03.12.2017

December Story 2017: Kayunga, Uganda

New beginning

During the final project visit to the project “Promoting women through agriculture” a new member joined the group of organic farmers unexpectedly.

Article and photos by Meng Tian, Communication & online editorial Biovision

Even though you may want to visit every farmer group during a project trip, there is often too little time. So it was that during the final visit to the Rural Women Development Association in Kayunga, Uganda, project officer Loredana Sorg and I arrived for our scheduled visit at the farm of group member Jusef Lugendo. We were delighted to see the crop variety and the healthy fruit harvest but most of all his 100% belief in ecological farming and his commitment to spreading it throughout his community. He took us on a guided tour of his farm and explained in detail how he always seeks an integrated approach to farming; he produces his own fertiliser and in the middle of the farm he has even planted a small area of woodland that includes medicinal plants. Not only him and his family can enjoy the taste of his organic mangoes but also neighbours and visitors

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The work is bearing fruit: Jusef’s children learn the principles of organic agriculture at an early age.
biovision meng tian dsc      yusef selfmade organic manure
Producing your own fertiliser is a must.
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A small parcel of woodland on one’s own land is an unusual luxury.
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Carrying three passengers is a doddle – Abas, the driver has even chauffeured five people on his motorbike.
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Until now, Abas has only grown bananas and plantains on a large scale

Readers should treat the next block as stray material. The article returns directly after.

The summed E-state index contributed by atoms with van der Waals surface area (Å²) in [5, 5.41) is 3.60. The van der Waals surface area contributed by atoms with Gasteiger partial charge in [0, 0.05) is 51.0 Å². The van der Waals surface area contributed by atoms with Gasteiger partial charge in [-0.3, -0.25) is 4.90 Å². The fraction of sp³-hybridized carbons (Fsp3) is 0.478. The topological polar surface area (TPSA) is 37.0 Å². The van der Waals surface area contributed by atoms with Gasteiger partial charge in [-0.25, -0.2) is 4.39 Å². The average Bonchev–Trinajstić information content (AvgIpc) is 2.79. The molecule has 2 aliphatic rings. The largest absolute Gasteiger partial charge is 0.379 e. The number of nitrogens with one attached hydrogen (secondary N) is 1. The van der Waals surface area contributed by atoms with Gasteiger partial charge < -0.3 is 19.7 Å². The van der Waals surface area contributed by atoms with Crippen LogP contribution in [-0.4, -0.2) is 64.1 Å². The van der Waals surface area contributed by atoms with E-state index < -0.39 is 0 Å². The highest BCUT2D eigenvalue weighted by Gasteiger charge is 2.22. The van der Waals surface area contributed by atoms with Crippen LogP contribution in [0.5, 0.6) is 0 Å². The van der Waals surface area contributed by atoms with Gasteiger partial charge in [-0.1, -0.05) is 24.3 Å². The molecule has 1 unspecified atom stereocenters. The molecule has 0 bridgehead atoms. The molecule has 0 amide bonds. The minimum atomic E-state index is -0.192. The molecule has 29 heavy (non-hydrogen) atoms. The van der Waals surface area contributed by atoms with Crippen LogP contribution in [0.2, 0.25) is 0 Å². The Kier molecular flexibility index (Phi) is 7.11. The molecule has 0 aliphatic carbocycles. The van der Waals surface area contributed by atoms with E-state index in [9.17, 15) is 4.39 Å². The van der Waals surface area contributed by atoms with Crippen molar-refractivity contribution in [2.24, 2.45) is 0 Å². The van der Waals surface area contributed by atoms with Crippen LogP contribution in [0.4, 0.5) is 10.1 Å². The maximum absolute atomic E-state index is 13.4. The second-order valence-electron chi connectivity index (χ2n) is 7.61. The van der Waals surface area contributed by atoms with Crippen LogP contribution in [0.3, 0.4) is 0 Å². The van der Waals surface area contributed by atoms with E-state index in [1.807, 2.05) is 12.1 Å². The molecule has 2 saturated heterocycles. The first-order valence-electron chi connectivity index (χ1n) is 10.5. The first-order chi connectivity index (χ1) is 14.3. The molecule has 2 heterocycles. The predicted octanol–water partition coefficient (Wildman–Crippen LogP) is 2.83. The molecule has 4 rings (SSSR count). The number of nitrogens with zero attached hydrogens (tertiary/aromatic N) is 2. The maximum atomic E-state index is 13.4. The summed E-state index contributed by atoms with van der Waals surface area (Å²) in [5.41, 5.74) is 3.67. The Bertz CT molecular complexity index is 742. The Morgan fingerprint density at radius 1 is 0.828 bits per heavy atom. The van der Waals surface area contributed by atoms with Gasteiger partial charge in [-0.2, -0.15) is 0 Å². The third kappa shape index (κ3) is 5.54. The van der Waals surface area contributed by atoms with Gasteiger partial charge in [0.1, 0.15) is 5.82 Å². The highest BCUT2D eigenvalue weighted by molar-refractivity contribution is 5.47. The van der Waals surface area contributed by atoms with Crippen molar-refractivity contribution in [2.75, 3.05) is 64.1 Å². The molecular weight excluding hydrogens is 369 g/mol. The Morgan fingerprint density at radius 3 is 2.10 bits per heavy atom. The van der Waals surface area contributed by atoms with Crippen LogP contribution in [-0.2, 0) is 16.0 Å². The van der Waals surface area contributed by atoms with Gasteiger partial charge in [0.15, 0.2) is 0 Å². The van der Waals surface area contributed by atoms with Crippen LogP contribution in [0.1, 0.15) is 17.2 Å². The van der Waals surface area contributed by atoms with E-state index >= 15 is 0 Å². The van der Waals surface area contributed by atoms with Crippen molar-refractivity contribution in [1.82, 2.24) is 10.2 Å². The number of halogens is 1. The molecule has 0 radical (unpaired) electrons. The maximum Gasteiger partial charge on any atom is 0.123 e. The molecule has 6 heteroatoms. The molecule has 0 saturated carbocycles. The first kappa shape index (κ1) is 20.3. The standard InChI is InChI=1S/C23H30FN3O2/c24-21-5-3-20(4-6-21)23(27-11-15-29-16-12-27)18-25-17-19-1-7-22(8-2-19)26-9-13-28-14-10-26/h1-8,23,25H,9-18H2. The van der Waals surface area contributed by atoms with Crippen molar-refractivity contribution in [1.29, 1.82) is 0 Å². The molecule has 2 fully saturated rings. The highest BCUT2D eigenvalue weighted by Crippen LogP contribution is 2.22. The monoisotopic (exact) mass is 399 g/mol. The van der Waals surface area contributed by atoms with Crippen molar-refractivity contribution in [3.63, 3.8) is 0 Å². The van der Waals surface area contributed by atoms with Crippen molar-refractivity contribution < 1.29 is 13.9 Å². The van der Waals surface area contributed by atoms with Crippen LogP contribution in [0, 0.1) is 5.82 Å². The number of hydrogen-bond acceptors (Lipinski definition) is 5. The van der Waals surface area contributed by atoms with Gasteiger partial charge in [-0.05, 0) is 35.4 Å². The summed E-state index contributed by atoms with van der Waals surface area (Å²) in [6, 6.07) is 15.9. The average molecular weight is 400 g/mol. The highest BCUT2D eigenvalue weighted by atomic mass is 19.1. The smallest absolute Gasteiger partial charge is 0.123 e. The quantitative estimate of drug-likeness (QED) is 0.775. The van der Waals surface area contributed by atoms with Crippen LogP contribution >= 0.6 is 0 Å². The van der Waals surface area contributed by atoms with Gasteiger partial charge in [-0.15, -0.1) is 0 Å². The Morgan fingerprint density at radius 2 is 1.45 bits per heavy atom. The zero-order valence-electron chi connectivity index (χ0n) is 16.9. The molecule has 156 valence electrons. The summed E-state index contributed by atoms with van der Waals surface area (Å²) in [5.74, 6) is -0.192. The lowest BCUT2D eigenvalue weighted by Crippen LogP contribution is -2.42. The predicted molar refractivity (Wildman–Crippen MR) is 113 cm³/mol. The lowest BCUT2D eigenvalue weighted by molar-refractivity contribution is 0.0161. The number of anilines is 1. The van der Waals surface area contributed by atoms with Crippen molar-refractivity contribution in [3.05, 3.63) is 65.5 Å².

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Simon Ojambo, the head of RWDA listens attentively to the possible new recruit to the group
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In future, the 29-year old wants to earn an income from farming.


An unexpected new member
As is usual in the area, we were taken around by motorbike and so our driver Abas Mutebi joined us for the tour of inspection. He said absolutely nothing during the entire tour but when he tried Jusef’s mangoes, he told us that he was also a farmer. He said that he knew nothing about the “Rural Women Development Association” (RWDA) but that he would be interested in finding out more about ecological farming and possibly even joining the group. Simon Ojambo, the group leader immediately changed the programme and the following day we arrived at the young motorcyclist’s farm.

Until now, the 29-year old had only grown pineapples and plantains on his large plot. He urgently needed help with composting and accessing markets for his produce. The young man has big plans and is looking forward with confidence to the future: “In two years’ time I should like to be keeping animals on the farm and earn a good income from my work as a farmer”. Jusef and Simon listened attentively and provided a few initial tips about regular composting. With the support of RWDA, there is no doubt that Abas will have what he needs to achieve his aims.

Biovision supported the project from 2010 to 2017. RWDA, the local group is now independent and continues its work. More on this